IN THE UNITED STATES COURT OF APPEALS
FOR THE ELEVENTH CIRCUIT
D.C. Docket No. 7:08-cv-00114-HL
Biosurgery AG, the parent company,
Appeal from the United States District Court
for the Middle District of Georgia
(June 30, 2011)
Before TJOFLAT, WILSON and RIPPLE,* Circuit Judges.
* Honorable Kenneth F. Ripple, United States Circuit Judge for the Seventh Circuit,
sitting by designation.
RIPPLE, Circuit Judge:
Wanda Williams brought this diversity action in the United States District
Court for the Middle District of Georgia against Mast Biosurgery USA, Inc.
(“Mast”), a medical device manufacturer. She sought relief under Georgia
products liability law. After barring certain testimony that Ms. Williams had
attempted to offer in order to establish an element of her claim, the district court
entered summary judgment for Mast. We conclude that the district court did not
err in its evidentiary rulings and that Ms. Williams has failed to introduce
evidence sufficient to establish the manufacturing defect that she alleged.
Accordingly, we affirm the judgment of the district court.
In 2006, Ms. Williams sought treatment for a painful, undiagnosed
gynecological condition that was suspected to contribute to infertility. An
ultrasound revealed a large ovarian cyst. Ms. Williams underwent a laproscopic
procedure to drain the cyst. During the procedure, Dr. Adcock, her gynecologist,
observed within Ms. Williams’s abdomen significant dense adhesions that had
resulted from a prior surgery some years before. He further observed that these
adhesions “were suspicious for malignancy or something to that effect.” R.37,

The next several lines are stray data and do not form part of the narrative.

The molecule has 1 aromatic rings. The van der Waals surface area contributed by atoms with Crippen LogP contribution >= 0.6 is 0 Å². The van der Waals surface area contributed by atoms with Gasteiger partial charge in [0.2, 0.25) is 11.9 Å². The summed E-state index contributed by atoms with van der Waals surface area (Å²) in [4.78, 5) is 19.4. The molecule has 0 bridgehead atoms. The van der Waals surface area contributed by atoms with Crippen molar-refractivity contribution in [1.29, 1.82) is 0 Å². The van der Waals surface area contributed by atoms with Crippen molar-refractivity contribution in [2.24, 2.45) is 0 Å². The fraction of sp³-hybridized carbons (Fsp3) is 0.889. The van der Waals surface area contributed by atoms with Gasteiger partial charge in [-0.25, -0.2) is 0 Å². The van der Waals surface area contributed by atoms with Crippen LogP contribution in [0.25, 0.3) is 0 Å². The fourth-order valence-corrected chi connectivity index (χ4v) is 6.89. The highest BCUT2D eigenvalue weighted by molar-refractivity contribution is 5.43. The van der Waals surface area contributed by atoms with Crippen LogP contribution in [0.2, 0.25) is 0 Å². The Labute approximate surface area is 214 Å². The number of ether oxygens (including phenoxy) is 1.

Ex. 1 at 48.
To address further these observations, Dr. Adcock performed an exploratory
laparotomy on August 22, 2006. During this second procedure, he biopsied Ms.
Williams’s peritoneum and both ovaries and removed “extensive adhesions of
[the] sigmoid and rectum to the posterior uterine fundus.” Id. at 49 (internal
quotation marks omitted). To prevent new adhesions from forming, Dr. Adcock
used to prevent post-surgical adhesions. Dr. Adcock believed that preventing
further adhesions between Ms. Williams’s organs could have a positive effect on
One month after the August 22 procedure, Ms. Williams returned to
Dr. Adcock’s office. She presented a number of symptoms, including persistent
diarrhea, fever and pain in the lower left quadrant of her abdomen. Observing that
she “looked really sick,” Dr. Adcock admitted her to the hospital and ordered tests
to ascertain the reason for her distress. Id. at 81. After ruling out various causes
of her symptoms, he referred her to Dr. George Yared, a gastroenterologist, for a
colonoscopy. During the colonoscopy, Dr. Yared observed what he described as
several stiff, hard and brittle pieces of plastic in Ms. Williams’s colon, some as
large as fourteen to eighteen millimeters. He removed two large pieces, but was
unable to remove other pieces embedded in the wall of the colon. He suspected
the material was the SurgiWrap used by Dr. Adcock during the August 22
procedure. The day following the colonoscopy, Ms. Williams underwent, at Dr.
Yared’s recommendation, a further exploratory procedure by Dr. Robert Brown, a
general surgeon. In addition to cleaning out the significant infection in her pelvis,
Dr. Brown performed a partial sigmoid colectomy to remove a damaged section of
her colon, an appendectomy and a colostomy formation. He found and removed
multiple small pieces that he believed were a foreign, clear, plastic-like substance.
A pathologist, Dr. Robert Nelms, Jr., examined the specimens and described the
material as stiff and thick.